By the end of the year, investors will likely be contending with the first Federal Reserve (Fed) rate hike in nearly a decade.
While the pace of monetary tightening is likely to be gradual, more than a few investors are worried about the equity impact of any marginal tightening, believing that the entire edifice of today’s bull market has been built on a foundation of cheap money.
I would agree with the view that monetary policy has been one of the principal catalysts and sustainers of this bull market. But as I write in my new Market Perspectives paper, “No Exit,” I’m skeptical that an initial rate hike will herald the end of the rally, though history does suggest that it could result in a modest correction.
Not only is any tightening likely to be gentle and from an exceptionally low base, but tighter monetary conditions are generally associated with more volatility and downside risk, not bear markets.
When you look at S&P 500 performance during rate cycles for various periods going back to the 1970s, a clear pattern emerges. Regardless of the period, 3-month returns following the start of a period of steady tightening were on average negative and more volatile, as markets initially reacted negatively to the start of a tightening cycle. However, looking out at 6 or 12 months, markets rebounded and generally produced positive, albeit subpar, returns. The chart below looking at forward 3-, 6- and 12-month returns on the S&P 500 following an initial change in the Federal Funds target rate shows this pattern.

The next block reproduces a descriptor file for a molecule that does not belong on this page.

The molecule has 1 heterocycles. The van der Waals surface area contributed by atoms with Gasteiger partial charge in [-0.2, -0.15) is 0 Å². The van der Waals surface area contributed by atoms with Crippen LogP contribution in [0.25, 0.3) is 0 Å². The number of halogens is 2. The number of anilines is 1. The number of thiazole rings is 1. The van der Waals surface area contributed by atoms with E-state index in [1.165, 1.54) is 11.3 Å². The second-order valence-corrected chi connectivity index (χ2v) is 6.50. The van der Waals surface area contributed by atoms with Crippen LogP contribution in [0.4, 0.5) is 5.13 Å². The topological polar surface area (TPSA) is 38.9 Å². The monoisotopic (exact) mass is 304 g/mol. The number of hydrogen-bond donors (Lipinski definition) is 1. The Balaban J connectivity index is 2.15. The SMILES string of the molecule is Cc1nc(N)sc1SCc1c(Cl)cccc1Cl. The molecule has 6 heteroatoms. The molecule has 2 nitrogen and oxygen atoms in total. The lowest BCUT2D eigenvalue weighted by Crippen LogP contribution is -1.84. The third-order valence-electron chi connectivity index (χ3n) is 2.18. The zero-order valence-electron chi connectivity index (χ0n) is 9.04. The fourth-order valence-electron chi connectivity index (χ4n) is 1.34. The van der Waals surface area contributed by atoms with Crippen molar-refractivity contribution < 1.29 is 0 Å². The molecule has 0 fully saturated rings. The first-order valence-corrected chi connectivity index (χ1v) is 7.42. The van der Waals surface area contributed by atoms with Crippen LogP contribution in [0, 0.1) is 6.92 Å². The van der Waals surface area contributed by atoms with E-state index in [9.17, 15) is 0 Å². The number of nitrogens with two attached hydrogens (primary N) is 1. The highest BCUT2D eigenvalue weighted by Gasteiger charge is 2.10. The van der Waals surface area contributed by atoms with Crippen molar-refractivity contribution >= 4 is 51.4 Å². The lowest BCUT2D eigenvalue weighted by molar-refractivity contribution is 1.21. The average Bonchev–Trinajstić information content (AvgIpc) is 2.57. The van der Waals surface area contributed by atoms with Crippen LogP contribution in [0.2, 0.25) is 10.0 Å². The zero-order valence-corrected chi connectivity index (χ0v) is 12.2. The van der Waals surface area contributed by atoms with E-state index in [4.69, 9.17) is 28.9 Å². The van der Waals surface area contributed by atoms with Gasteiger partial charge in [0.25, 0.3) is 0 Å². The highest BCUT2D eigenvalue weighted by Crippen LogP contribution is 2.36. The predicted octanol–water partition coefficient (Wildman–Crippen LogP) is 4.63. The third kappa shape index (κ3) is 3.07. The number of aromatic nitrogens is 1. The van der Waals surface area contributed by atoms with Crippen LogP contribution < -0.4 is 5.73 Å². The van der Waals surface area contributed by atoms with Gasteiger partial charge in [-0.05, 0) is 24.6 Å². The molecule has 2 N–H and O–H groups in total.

Index returns are for illustrative purposes only. Index performance returns do not reflect any management fees, transaction costs or expenses. Indexes are unmanaged and one cannot invest directly in an index. Past performance does not guarantee future results.
The averages above do hide a significant amount of variation in returns, and the direction of equity valuations at any given point in time also matters. Indeed, in the past, U.S. equity markets have been more resilient to tightening monetary conditions if valuations were flat or lower over the preceding 12 months. But if valuations had been rising in the previous year, the S&P 500 has historically performed much worse following the start of a tightening cycle.
Put differently, markets characterized by multiple expansion—in other words, when investors are paying more per dollar of earnings—are more vulnerable to a change in monetary conditions. The fact that U.S. equity multiples have been consistently rising since 2011 suggests that markets are at greater risk for at least a modest correction following a rate hike. In addition, one area of the market – namely small caps – may be particularly vulnerable and warrants caution. Historically, small caps have been more sensitive than large caps to the reduction in returns associated with monetary tightening.